This is my symphony

What I read & what I lived …

The Brontë Plot (NetGalley)
Katherine Reay
Thomas Nelson

Lucy Alling is Sid McKenna’s Girl Friday at Sid McKenna Antiques and Design–most days she straightens, dusts, rearranges, and parcel-posts for one of Chicago’s premier interior designers. But Wednesday was Book Day, a day Lucy could lose herself in the rare and sometimes just plain quirky books she searched for the world over–like the Jane Eyre first inscribed “To my darling Betty, 1898” and underneath this additional dedication, “Now to you, dear Laura, 1939.” Stories with a story are Lucy’s specialty and, sometime in the not-so-distant future, she hoped to make every day Book Day with a rare book business of her own.

Add a little love interest to go along with a story about an antique bookseller and I’m in–especially if I’m wanting a little light weekend reading. Enter one James Carmichael: single, good-looking, nice-as-nice-can-be lawyer.Bronte Plot

James confides in Lucy about his struggles making partner at the law firm and Lucy opens up about the shattered family of her childhood, including her ex-con dad whose sole contact with her over the years has been a book sent every birthday. Sparks fly and it begins to look like the love story is a wrap barely a quarter way through the novel.

With Lucy, though, it’s here a story, there a story, everywhere a story, and we begin to learn she has a habit she’d like to keep secret. Seems Lucy plays a little fast and loose with the truth sometimes. But only (of course!) when the end justifies the means. A dinner reservation, a few Brontë books, a vase or two, some fabric … and wouldn’t you know it would be James’s patrician grandmother who finds her out.

Surprisingly (or maybe not), that same grande dame immediately hires Lucy to accompany her on a buying trip to London?! Helen Carmichael needs a consultant to find silver services for each of her granddaughters, and she has a antique gold watch she needs to “return” to a family in London. It seems Helen has a few secrets of her own to resolve.

I have to say I chose this title from NetGalley when I read it involved a trip to England, the Brontës, old books, and Chicago–all among my favorite things in the world! But when the reader’s copy showed up in my Kindle queue, I saw the publisher: Thomas Nelson. Dun, dun, DUN and a bit of an inner groan.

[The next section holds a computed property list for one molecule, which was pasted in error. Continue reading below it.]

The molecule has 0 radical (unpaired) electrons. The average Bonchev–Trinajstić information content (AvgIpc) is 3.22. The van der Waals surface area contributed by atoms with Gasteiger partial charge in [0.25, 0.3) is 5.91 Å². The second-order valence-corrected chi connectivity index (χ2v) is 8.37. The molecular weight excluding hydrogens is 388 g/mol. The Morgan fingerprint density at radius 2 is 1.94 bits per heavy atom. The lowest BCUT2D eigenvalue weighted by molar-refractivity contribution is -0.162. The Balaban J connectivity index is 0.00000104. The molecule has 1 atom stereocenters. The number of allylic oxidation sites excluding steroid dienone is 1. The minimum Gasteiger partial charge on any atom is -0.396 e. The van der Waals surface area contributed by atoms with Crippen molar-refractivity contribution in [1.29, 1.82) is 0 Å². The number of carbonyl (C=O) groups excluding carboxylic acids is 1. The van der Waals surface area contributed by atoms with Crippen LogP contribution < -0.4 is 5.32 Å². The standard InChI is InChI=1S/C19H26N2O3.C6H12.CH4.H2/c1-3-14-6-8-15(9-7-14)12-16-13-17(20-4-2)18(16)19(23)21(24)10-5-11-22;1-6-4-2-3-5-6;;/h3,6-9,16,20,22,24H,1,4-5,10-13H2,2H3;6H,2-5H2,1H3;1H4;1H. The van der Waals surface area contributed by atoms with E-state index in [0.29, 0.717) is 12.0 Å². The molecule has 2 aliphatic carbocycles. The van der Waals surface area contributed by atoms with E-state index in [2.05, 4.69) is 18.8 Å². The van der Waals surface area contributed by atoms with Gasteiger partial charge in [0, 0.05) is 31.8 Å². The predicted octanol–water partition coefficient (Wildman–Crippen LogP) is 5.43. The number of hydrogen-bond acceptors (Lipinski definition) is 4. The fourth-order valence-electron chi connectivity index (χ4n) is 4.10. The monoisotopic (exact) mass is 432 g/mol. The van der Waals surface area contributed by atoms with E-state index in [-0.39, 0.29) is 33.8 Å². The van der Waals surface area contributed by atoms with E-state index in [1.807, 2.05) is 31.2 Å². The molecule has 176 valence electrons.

Now Christian I might be, but a contemporary Christian novel is just about as appealing to me as contemporary Christian music. Go ahead and shoot me on either of those two accounts, but Christian fiction isn’t my cup of tea. (Granted, this probably has something to do with the fact that when I was recovering from a tonsillectomy at age sixteen, a family friend from out of state sent me a box, mind you, of books. And they were all from a religious publisher and featured teen girls who decided not to date and instead chose mission work or nursing because God had called them … I was bored to tears by the novels, but had nothing else to read, so read them I did. Probably in the same way a starving man would choose to eat lutefisk over starvation. So never again, unless it is a more reliable kind of “Christian” novel like Chronicles of Narnia or Swiftly Tilting Planet.)

But there was that trip to England and those Brontë sisters, after all–so on I read.

And happily so. To be sure the novel was squeaky clean and writer Katherine Reay made sure that her fallen characters had a moral reckoning and made amends, but in the end, I had a fun time.

2 thoughts on “Squeaky clean: The Brontë Plot (review)

  1. Denice says:

    I love your reviews!


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